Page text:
The nature of running is a one direction (forward) sagittal plane activity that really ignores the other planes of motion beyond stabilization. When the hip cannot, or will not stabilize in the frontal plane, this can lead to malalignments (altered neuromuscular control and joint arthrokinematics, and varied length tension relationships), and injuries such as what was previously discussed including PFPS, IT band syndrome, strains, and tendinopathies (Clark, Lucett, & Sutton, 2014).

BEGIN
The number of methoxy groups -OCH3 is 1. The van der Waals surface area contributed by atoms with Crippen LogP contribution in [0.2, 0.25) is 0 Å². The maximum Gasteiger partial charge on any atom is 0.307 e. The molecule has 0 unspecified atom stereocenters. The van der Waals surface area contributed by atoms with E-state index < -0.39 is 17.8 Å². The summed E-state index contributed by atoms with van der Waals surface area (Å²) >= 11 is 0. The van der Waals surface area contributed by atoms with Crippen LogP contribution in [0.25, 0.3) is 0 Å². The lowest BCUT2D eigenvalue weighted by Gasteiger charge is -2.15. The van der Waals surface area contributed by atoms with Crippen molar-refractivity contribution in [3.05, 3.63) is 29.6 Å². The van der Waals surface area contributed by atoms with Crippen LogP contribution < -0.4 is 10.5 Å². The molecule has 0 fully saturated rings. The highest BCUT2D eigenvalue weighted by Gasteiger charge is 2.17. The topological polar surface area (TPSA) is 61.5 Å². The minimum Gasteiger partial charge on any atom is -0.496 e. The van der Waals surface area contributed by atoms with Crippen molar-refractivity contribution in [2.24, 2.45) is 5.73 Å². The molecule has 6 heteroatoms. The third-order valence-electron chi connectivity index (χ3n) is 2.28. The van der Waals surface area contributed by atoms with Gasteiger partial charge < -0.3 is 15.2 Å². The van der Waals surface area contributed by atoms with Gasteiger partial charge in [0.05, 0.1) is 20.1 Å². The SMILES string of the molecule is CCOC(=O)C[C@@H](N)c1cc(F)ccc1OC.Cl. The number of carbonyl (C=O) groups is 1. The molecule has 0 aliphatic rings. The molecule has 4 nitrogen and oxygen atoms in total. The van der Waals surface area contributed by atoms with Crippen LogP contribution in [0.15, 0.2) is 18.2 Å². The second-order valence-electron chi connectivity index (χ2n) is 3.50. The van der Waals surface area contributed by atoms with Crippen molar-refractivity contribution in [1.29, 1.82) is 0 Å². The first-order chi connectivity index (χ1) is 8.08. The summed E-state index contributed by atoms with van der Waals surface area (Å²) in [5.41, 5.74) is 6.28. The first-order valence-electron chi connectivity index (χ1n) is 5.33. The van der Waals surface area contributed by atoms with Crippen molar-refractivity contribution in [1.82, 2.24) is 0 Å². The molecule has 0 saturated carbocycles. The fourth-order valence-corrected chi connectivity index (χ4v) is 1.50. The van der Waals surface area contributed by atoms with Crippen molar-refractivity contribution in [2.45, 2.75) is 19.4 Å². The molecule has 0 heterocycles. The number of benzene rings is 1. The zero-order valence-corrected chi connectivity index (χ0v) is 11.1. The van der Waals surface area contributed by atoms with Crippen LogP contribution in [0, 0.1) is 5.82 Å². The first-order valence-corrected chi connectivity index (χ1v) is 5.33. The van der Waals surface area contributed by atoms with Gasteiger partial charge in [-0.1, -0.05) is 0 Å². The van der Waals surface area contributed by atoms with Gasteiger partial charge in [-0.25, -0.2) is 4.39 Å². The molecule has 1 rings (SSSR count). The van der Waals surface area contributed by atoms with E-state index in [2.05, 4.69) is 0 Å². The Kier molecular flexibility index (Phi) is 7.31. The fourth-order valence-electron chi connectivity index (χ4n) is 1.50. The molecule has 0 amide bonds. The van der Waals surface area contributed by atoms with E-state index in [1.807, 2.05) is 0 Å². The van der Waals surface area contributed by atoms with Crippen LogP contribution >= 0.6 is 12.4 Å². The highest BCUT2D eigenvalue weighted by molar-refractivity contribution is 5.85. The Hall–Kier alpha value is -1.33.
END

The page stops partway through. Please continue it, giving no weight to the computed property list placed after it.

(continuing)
In saying this, it is important to lengthen (stretch) the potentially overactive and shortened (“tight”) muscle groups, but also strengthen them in that new range of motion, and activate other muscle groups that may not be used as much during running leading to malalignments and dysfunctions such as the hip abductors.

With all that being said, a correct exercise program for running will not only include exercises to maximize performance, but also alleviate the risk of potential commonly seen injuries.

This article will conclude with Part 2 of Even Runners Need To Strength Train.

(References cited in Even Runners Need to Strength Train: Part Two ‘the HOW’)